Meet the Team: Kevin Crepin
I’m Kevin and I’m part of the digital toolbox/service design team. Our job is to figure out how to create a tool or service that would make life easier for people who want to use the Estonian brand as an added value to what they’re doing (for example product export).
There were numerous reasons to join EDM. To be part of a team consisting of so many talented people. To be part of the process of how a country will present itself and how it will be eventually perceived. To be able to help an entire country brand itself, which will not only benefit higher institutions, but every Estonian. No designer could say “no” to something like that.
How to define UX (user experience) design
I think it’s time for UX to become an “invisible” principle again. I say “again” because design has always been about the user, their needs and wishes, how they actually use or experience the product, but somehow this concept got lost at one point. We were designing for a screen like we were designing for print: one way to view the design, one way to experience it. However since then our technology has grown a lot and as a designer you can’t just rely on the fact that you can push a pixel perfectly. Because that pixel will push itself.
The system is bigger than that, the audience is bigger, the amount of ways to access your design is bigger. You no longer have one user, you have a buttload of them and you need to take them into account. The only way to do that is to know the user. So the emphasis on user experience is growing.
You can’t rely on the fact that you can push a pixel perfectly. Because that pixel will push itself.
But for all the visibility it has been getting, a lot of people are still confused about what UX really means. So what I mean with “becoming an invisible principle again” is that it should become a common practice. Compare it to responsive web design, which is a default practice for any new website. I think the same goes for UX design, encompassing the research, strategy and so on together with the product design. It’s basically all design: the solving of a problem.
Treating all the design stages as equal
I believe in order to do a proper job, you have to be involved from the early stages of a project until the moment when it is launched and even beyond that. Designers have to be concerned about more than just the look of the product. They have to be able to ask the correct questions so that they know why a product functions and looks like it does.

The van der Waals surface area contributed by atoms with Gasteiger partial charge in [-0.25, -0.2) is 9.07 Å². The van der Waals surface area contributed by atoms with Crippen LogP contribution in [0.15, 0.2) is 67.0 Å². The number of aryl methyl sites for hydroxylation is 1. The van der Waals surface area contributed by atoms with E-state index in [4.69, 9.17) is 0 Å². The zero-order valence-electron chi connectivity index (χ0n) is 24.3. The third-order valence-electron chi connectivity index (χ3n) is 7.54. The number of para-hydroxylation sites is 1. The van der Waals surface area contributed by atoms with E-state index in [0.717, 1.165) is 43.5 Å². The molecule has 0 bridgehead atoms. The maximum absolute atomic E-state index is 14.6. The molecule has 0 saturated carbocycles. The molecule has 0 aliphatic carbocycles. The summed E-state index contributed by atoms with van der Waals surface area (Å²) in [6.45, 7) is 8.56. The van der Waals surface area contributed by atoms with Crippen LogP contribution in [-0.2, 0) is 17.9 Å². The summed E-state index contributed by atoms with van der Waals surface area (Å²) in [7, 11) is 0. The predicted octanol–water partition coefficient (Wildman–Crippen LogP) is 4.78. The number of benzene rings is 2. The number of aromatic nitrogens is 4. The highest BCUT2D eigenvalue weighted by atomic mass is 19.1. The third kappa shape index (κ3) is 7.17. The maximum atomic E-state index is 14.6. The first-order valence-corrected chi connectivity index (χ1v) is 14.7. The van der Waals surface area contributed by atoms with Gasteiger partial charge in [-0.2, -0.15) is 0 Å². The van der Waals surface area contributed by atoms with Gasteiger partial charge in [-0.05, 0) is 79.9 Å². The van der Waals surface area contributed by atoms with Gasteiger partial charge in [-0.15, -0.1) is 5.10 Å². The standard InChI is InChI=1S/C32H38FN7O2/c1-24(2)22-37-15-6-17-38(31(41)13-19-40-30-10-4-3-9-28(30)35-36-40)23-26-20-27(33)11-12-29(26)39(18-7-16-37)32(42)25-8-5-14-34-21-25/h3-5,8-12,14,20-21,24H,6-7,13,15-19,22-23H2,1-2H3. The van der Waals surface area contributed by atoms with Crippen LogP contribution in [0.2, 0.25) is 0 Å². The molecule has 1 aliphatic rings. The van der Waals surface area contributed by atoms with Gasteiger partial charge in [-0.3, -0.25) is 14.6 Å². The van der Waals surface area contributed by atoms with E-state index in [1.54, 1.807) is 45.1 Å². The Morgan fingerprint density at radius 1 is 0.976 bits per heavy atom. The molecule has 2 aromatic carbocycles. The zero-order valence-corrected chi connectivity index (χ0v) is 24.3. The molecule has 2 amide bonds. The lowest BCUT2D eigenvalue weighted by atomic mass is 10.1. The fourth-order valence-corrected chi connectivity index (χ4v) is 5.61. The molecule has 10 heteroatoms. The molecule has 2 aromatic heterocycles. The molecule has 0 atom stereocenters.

So it’s hard for me to prefer one step in the design process over the other since they inherently influence each other. With that said, I do like the part when some form of interface exists in any fidelity and it can be discussed by everyone involved. These are moments when something tangible is laid out for inspection and analysis and it often creates some interesting new discussions.
My least favourite design myth: “Design = visualisation”
Design starts with the asking of questions, defining problems and finding solutions to those problems. The visualisation of the solutions is only a small part of the entire design process, but since it is the easiest to show, it often gets credited a higher importance. It is the first contact point for a lot of people, but the underlying mechanics are often overlooked. People usually only see the final result, not the hours of research, work and iteration that lead to that result.
A highlight from my portfolio: CitizenOS
One project that has launched in a beta-form is CitizenOS, an online decision making platform: It enables participative discussion and voting for groups, where getting everyone together into the same room or online at the same time is not an option. For example an old lady who is not so quick on her feet anymore, can still have her voice heard on citizenOS.
It’s a project I’ve had the pleasure of being involved with for 2 years already now, so we can really iterate and improve on it as we get more user feedback on experiences. It’s also a platform that hopefully at one point can improve a lot of existing bureaucratic processes. Designers should help make the world a better place. Obviously this is a very idealistic viewpoint, but with CitizenOS I feel that we’re kind of heading in that direction.